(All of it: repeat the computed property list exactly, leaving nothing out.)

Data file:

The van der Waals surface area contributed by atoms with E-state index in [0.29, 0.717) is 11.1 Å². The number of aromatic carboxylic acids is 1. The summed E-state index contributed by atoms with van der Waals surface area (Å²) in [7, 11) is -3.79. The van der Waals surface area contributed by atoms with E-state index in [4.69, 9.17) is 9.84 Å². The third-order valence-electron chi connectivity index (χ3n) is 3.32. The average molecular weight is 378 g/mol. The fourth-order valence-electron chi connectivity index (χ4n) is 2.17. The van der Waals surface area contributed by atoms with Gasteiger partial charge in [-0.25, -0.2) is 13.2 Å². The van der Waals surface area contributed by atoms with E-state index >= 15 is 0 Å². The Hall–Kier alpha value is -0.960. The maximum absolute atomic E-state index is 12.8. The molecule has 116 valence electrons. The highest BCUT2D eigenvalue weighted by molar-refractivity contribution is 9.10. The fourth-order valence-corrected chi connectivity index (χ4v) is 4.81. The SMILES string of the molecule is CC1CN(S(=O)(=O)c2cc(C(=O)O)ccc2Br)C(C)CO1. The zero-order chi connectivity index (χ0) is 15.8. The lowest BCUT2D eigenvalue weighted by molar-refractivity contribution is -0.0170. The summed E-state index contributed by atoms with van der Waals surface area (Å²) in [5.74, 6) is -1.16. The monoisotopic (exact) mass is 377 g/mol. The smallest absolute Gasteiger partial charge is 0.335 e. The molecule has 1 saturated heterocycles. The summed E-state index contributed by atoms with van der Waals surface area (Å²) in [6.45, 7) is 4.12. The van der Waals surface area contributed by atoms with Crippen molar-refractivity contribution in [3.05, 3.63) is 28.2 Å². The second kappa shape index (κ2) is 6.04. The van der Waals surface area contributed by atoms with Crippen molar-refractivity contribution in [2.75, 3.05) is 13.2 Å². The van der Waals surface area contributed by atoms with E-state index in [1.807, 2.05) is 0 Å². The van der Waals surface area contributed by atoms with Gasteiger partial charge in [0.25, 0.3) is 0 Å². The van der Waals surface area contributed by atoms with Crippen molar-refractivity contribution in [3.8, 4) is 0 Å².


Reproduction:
The van der Waals surface area contributed by atoms with E-state index in [0.29, 0.717) is 11.1 Å². The number of aromatic carboxylic acids is 1. The summed E-state index contributed by atoms with van der Waals surface area (Å²) in [7, 11) is -3.79. The van der Waals surface area contributed by atoms with E-state index in [4.69, 9.17) is 9.84 Å². The third-order valence-electron chi connectivity index (χ3n) is 3.32. The average molecular weight is 378 g/mol. The fourth-order valence-electron chi connectivity index (χ4n) is 2.17. The van der Waals surface area contributed by atoms with Gasteiger partial charge in [-0.25, -0.2) is 13.2 Å². The van der Waals surface area contributed by atoms with E-state index >= 15 is 0 Å². The Hall–Kier alpha value is -0.960. The maximum absolute atomic E-state index is 12.8. The molecule has 116 valence electrons. The highest BCUT2D eigenvalue weighted by molar-refractivity contribution is 9.10. The fourth-order valence-corrected chi connectivity index (χ4v) is 4.81. The SMILES string of the molecule is CC1CN(S(=O)(=O)c2cc(C(=O)O)ccc2Br)C(C)CO1. The zero-order chi connectivity index (χ0) is 15.8. The lowest BCUT2D eigenvalue weighted by molar-refractivity contribution is -0.0170. The summed E-state index contributed by atoms with van der Waals surface area (Å²) in [5.74, 6) is -1.16. The monoisotopic (exact) mass is 377 g/mol. The smallest absolute Gasteiger partial charge is 0.335 e. The molecule has 1 saturated heterocycles. The summed E-state index contributed by atoms with van der Waals surface area (Å²) in [6.45, 7) is 4.12. The van der Waals surface area contributed by atoms with Crippen molar-refractivity contribution in [3.05, 3.63) is 28.2 Å². The second kappa shape index (κ2) is 6.04. The van der Waals surface area contributed by atoms with Crippen molar-refractivity contribution in [2.75, 3.05) is 13.2 Å². The van der Waals surface area contributed by atoms with E-state index in [1.807, 2.05) is 0 Å². The van der Waals surface area contributed by atoms with Gasteiger partial charge in [0.25, 0.3) is 0 Å². The van der Waals surface area contributed by atoms with Crippen molar-refractivity contribution in [3.8, 4) is 0 Å².